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Thursday, 28 January 2021
Desert research leads to master’s degree

Liezl Maritz, who is graduating with a Master's degree in Biological Sciences, worked in isolation on the coast of the southern Namib desert and had black-backed jackals as her companions observing her doing her research. She was doing the first investigation ever into the ecological viability of wetland marine ponds created by diamond-mining activities.

Publication Date:
Wed, 09 Dec 2020 - 16:45
Food and clean water start with soil biodiversity: learning more about it is urgent

Dr Charlene Janion-Scheepers, from the Department of Biological Sciences, looks at how soils are vital for agriculture, biodiversity and clean water and describes how this below-ground world is often overlooked. She examines how the loss of life below the ground due to intensification of agriculture, climate change, erosion and compaction, among other things, is one of the biggest global threats to soils.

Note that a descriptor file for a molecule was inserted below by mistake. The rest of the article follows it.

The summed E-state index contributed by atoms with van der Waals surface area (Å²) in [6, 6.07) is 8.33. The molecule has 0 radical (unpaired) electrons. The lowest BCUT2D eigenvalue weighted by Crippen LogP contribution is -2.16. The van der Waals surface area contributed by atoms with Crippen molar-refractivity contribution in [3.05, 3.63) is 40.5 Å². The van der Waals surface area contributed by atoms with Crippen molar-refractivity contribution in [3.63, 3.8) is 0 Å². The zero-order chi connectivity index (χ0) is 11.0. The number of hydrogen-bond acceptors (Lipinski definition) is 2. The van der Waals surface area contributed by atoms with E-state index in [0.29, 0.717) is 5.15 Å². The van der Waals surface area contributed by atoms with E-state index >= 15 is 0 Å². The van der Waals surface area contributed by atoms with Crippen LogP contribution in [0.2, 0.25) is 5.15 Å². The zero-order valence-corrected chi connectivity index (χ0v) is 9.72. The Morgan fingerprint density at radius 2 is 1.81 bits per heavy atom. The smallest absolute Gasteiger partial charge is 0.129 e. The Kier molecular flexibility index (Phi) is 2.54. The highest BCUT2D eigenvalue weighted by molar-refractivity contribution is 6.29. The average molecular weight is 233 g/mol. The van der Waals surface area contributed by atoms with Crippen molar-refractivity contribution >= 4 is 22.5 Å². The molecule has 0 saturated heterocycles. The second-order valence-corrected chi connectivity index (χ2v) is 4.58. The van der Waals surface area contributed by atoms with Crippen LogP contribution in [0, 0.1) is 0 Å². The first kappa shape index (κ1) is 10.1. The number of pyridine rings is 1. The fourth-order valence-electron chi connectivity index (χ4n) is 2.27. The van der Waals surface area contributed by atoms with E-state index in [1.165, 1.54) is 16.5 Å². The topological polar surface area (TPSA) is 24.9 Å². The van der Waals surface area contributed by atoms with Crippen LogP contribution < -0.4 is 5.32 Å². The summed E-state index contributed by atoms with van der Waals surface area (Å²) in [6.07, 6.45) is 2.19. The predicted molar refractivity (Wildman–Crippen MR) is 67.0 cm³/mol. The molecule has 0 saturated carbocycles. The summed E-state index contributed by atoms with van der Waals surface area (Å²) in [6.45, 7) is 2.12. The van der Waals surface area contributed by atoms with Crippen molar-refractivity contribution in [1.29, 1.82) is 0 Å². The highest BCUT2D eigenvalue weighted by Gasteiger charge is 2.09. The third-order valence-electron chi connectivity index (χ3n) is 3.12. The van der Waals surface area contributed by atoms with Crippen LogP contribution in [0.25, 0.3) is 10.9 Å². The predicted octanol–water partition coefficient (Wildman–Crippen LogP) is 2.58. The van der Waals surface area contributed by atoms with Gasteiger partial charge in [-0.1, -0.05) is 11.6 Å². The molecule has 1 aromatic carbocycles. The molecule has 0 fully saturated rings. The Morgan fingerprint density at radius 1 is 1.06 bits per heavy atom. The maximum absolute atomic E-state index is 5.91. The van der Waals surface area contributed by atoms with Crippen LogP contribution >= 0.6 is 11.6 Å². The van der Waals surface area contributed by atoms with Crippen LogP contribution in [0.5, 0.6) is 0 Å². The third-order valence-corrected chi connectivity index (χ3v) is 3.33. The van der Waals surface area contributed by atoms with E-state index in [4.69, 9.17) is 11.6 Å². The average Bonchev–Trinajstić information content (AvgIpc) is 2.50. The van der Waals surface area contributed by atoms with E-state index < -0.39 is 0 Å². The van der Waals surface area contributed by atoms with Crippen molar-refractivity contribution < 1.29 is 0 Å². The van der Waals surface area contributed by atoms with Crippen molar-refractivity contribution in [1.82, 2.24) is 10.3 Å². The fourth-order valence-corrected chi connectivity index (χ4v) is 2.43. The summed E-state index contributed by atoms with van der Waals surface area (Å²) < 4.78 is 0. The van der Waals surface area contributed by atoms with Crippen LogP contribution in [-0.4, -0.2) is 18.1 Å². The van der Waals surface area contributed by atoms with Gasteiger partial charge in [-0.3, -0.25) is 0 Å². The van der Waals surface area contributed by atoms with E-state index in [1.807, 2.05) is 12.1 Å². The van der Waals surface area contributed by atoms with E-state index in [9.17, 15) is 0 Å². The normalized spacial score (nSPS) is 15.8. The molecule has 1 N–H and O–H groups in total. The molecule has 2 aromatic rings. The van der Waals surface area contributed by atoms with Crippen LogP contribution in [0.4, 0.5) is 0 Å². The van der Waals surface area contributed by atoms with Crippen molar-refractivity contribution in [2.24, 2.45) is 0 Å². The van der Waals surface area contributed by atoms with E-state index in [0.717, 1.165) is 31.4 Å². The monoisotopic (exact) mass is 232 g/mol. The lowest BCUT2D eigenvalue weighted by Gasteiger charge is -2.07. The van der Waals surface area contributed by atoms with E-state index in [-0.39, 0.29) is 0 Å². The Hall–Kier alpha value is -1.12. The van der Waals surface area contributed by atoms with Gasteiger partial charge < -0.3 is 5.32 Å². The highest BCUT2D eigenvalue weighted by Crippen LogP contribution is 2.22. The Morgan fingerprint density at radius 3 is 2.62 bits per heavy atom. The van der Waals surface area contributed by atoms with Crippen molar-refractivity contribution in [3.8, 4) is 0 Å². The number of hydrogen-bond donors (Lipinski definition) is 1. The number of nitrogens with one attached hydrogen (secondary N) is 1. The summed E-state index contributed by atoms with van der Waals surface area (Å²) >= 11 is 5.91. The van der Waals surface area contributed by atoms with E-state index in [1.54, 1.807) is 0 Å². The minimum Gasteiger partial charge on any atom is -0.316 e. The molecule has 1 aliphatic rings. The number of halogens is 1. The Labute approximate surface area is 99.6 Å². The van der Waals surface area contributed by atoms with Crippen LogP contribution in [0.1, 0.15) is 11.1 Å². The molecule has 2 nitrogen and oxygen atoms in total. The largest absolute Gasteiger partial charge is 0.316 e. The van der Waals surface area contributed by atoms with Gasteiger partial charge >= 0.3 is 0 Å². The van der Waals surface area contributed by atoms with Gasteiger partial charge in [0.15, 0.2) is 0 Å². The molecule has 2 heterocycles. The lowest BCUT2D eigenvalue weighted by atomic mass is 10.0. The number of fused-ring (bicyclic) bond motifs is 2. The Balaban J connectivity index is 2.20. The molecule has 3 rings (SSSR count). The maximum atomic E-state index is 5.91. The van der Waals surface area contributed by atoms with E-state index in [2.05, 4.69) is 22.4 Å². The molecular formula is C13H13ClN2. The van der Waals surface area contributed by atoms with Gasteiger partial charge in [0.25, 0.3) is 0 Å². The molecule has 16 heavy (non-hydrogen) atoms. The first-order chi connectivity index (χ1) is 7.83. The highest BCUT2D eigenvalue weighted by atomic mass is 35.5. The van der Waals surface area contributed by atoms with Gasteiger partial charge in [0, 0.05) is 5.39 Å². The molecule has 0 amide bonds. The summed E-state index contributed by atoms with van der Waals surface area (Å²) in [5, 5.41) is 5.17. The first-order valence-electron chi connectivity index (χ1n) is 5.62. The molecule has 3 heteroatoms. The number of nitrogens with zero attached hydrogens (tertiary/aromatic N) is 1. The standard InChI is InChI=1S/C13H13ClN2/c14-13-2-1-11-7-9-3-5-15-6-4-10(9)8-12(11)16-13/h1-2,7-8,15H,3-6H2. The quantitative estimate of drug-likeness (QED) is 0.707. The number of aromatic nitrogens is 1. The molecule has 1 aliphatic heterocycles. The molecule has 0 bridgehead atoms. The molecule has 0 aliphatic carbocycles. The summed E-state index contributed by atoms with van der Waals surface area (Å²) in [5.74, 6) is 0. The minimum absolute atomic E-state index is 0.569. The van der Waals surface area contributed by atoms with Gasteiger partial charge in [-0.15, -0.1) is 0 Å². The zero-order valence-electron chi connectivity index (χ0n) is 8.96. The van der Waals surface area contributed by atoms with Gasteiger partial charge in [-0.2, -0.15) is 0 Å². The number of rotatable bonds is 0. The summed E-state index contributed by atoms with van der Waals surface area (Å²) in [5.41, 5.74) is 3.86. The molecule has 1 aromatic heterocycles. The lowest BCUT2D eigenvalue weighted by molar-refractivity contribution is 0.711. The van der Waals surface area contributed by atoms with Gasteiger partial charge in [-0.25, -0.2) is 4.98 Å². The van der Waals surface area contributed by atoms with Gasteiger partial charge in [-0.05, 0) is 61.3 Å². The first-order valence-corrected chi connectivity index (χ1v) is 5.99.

Publication Date:
Wed, 09 Dec 2020 - 12:15
Sensing good vibrations: a remarkable sensory organ in the beaks of ancient fossil birds

Newly published research by an all-women team from the University of Cape Town shows how one of the most ancient groups of birds (from the time of the dinosaurs) was able to detect minute mechanical vibrations in the soil using their beaks. PhD student Carla du Toit from the Department of Biological Sciences is the lead author, Professor Anusuya Chinsamy-Turan is co-author and leading dinosaur palaeontologist and Dr. Susan Cunningham is senior author and avian sensory ecology specialist.  

Publication Date:
Thu, 03 Dec 2020 - 17:45
The opportunity presented by the call for decolonization

Dr Margaret Blackie, from Stellenbosch University, presented the Department of Chemistry Transformation Committee lecture, with a talk entitled, "The opportunity presented by the call for decolonization ".

Publication Date:
Thu, 03 Dec 2020 - 17:30

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